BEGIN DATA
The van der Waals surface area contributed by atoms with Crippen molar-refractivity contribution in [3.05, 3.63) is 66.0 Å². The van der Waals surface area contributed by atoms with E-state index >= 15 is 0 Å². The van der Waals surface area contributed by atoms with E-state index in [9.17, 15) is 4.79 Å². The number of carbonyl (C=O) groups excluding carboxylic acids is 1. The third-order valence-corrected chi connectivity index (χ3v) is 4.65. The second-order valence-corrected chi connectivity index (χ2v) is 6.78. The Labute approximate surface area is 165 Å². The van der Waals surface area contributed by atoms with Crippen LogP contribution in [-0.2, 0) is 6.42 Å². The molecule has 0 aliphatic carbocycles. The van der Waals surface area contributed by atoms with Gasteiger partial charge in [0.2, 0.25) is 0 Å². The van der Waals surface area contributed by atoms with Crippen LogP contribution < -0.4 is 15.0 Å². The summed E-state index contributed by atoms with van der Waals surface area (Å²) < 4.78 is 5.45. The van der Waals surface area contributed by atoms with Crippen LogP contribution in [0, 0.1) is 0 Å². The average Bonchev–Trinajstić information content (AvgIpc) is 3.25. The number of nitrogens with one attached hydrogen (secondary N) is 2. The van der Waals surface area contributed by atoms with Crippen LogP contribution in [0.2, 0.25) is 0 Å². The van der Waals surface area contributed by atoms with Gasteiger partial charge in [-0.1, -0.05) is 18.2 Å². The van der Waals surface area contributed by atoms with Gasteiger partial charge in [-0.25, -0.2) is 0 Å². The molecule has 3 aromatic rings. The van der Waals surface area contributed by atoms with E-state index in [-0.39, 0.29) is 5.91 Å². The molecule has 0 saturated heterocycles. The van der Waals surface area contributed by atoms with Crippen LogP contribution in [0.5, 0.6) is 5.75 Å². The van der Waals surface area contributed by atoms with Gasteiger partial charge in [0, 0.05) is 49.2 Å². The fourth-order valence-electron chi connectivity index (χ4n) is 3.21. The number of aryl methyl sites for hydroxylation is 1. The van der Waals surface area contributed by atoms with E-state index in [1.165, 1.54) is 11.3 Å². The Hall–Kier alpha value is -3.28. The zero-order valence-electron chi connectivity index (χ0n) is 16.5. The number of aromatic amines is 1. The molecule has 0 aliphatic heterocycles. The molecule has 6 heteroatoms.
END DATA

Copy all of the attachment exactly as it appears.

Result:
The van der Waals surface area contributed by atoms with Crippen molar-refractivity contribution in [3.05, 3.63) is 66.0 Å². The van der Waals surface area contributed by atoms with E-state index >= 15 is 0 Å². The van der Waals surface area contributed by atoms with E-state index in [9.17, 15) is 4.79 Å². The number of carbonyl (C=O) groups excluding carboxylic acids is 1. The third-order valence-corrected chi connectivity index (χ3v) is 4.65. The second-order valence-corrected chi connectivity index (χ2v) is 6.78. The Labute approximate surface area is 165 Å². The van der Waals surface area contributed by atoms with Crippen LogP contribution in [-0.2, 0) is 6.42 Å². The molecule has 0 aliphatic carbocycles. The van der Waals surface area contributed by atoms with Gasteiger partial charge in [0.2, 0.25) is 0 Å². The van der Waals surface area contributed by atoms with Crippen LogP contribution < -0.4 is 15.0 Å². The summed E-state index contributed by atoms with van der Waals surface area (Å²) < 4.78 is 5.45. The van der Waals surface area contributed by atoms with Crippen LogP contribution in [0, 0.1) is 0 Å². The average Bonchev–Trinajstić information content (AvgIpc) is 3.25. The number of nitrogens with one attached hydrogen (secondary N) is 2. The van der Waals surface area contributed by atoms with Crippen LogP contribution in [0.2, 0.25) is 0 Å². The van der Waals surface area contributed by atoms with Gasteiger partial charge in [-0.1, -0.05) is 18.2 Å². The van der Waals surface area contributed by atoms with Gasteiger partial charge in [-0.25, -0.2) is 0 Å². The molecule has 3 aromatic rings. The van der Waals surface area contributed by atoms with E-state index in [-0.39, 0.29) is 5.91 Å². The molecule has 0 saturated heterocycles. The van der Waals surface area contributed by atoms with Crippen LogP contribution in [0.5, 0.6) is 5.75 Å². The van der Waals surface area contributed by atoms with Gasteiger partial charge in [0, 0.05) is 49.2 Å². The fourth-order valence-electron chi connectivity index (χ4n) is 3.21. The number of aryl methyl sites for hydroxylation is 1. The van der Waals surface area contributed by atoms with E-state index in [1.165, 1.54) is 11.3 Å². The Hall–Kier alpha value is -3.28. The zero-order valence-electron chi connectivity index (χ0n) is 16.5. The number of aromatic amines is 1. The molecule has 0 aliphatic heterocycles. The molecule has 6 heteroatoms.